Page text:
Due to the sheer volume of really great new hip-hop dropping these days, this is the second Amoeblog hip-hop round up for this week. Click here to check out part one from Friday, which included the Berkeley Amoeba Music Top Five plus news items on A.G. Cubano, DJ Teeko, Diplo, and NaS.
Meantime, this second part round-up comes complete with my personal top ten hip-hop chart. This chart is song oriented rather than album based. The songs are all new 2008 releases, unless otherwise noted, and are culled from various formats including vinyl, CDs, mixtape CDs, 7" singles, and MP3s. Most should be available at Amoeba Music now or in the very near future. Ask Amoeba's always helpful & informed staff for assistance if you ever have questions on any music.
JAMOEBLOG TOP TEN HIP-HOP TRACKS: 08:10:08
1) NaS "Black President" (Def Jam)
2) Jean Grae + 9th Wonder feat K Hill, Edgar Allen Floe, & Joe Scudda "Smashmouth" (Blacksmith)
3) KRS-One "Pick It Up" (KOCH)
4) Rza as Bobby Digital feat. Monk & Thea "Drama" (KOCH)
5) Stacy Epps "Cosmik Dust" (JapanNubianMusic)
6) Keak da Sneak, E40 & Clyde Carson "All I Know" (KOCH)
7) DJ Quest "Killing The Cut" (ZQ Records)
8) Tony Matterhorn "Big Belly Guns" (Mad Decent)
9) dan le sac Vs Scroobius Pip "Look For The Woman" (Strange Famous)
10) Esen "Please Don't Leave Me" (Take A Record)
NaS' untitled new album has many amazing songs, but the very best one in my opinion is "Black President," (#1) the last track on the politically charged 15-track CD. Compared to all the other pro Barack Obama songs out there (and there are lots of them, with many more on the way), "Black President" is a really smart and well-thought through commentary on the first black presidential hopeful.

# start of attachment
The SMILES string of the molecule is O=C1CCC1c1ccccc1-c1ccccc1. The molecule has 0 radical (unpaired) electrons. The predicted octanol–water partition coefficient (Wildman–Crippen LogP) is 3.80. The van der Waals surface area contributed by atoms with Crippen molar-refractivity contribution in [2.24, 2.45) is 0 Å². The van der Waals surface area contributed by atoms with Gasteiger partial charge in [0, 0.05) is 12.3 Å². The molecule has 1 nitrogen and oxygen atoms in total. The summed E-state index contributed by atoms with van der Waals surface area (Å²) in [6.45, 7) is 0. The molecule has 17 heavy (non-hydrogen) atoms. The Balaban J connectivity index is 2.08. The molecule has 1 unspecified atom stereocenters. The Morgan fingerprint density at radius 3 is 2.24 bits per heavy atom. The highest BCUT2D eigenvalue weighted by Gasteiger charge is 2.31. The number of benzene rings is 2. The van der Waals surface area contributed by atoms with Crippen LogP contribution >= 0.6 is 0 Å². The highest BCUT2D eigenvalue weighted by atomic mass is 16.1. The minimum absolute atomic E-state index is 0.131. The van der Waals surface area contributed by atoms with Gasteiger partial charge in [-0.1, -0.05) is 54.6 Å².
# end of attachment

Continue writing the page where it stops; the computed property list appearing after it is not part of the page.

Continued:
Built around a perfectly chosen 2Pac sample ("And though it seems heaven sent, we ain't ready to see a black president") plus a soulful vocal hook ("Yes we can ... change the world, change the world, they said!"), and sprinkled with some Obama speech soundbites, the veteran Queensbridge emcee offers a positive but honest piece on the "new improved JFK on the way" but, unlike some Barack fans, who seem blinded by their messiah, NaS maintains a healthy edge of skepticism, wondering aloud, "Im thinkin' I can trust this brotha. But will he keep it way real?.....When he wins - will he really care still?"
Knowledge continues to reign supreme as KRS-One continues to remain an integral voice in hip-hop culture for all these years. Not many hip-hop artists can remain as relevant over such a long stretch of time, but Boogie Down Production's Kris Parker has managed to do so by staying true to his commitment to hip-hop culture. What's popular in hip-hop may have changed around the Blastmaster over the decades but he has always stayed focused on his blueprint of hip-hop.
The guy is a living legend and is prolific as ever. This summer he has a fully booked schedule, participating in talks and interviews, concerts and festivals, plus cameos on several other artist's albums and mixtapes including the track "Peace" on Portland OR group Animal Farm's new album The Unknown. He also has a new album of his own that is actually an old album. It was supposed to be the last album he released on Jive almost a decade ago but it never came out. Now released by KOCH, it is titled Maximum Strength Two Thousand Eight and has some new stuff added. While it may not match his early masterpieces, it has some really tight tracks, including "Pick It Up" (#3) and the short track "The Kool Herc," which is dedicated to the DJ who started this whole thing called hip-hop.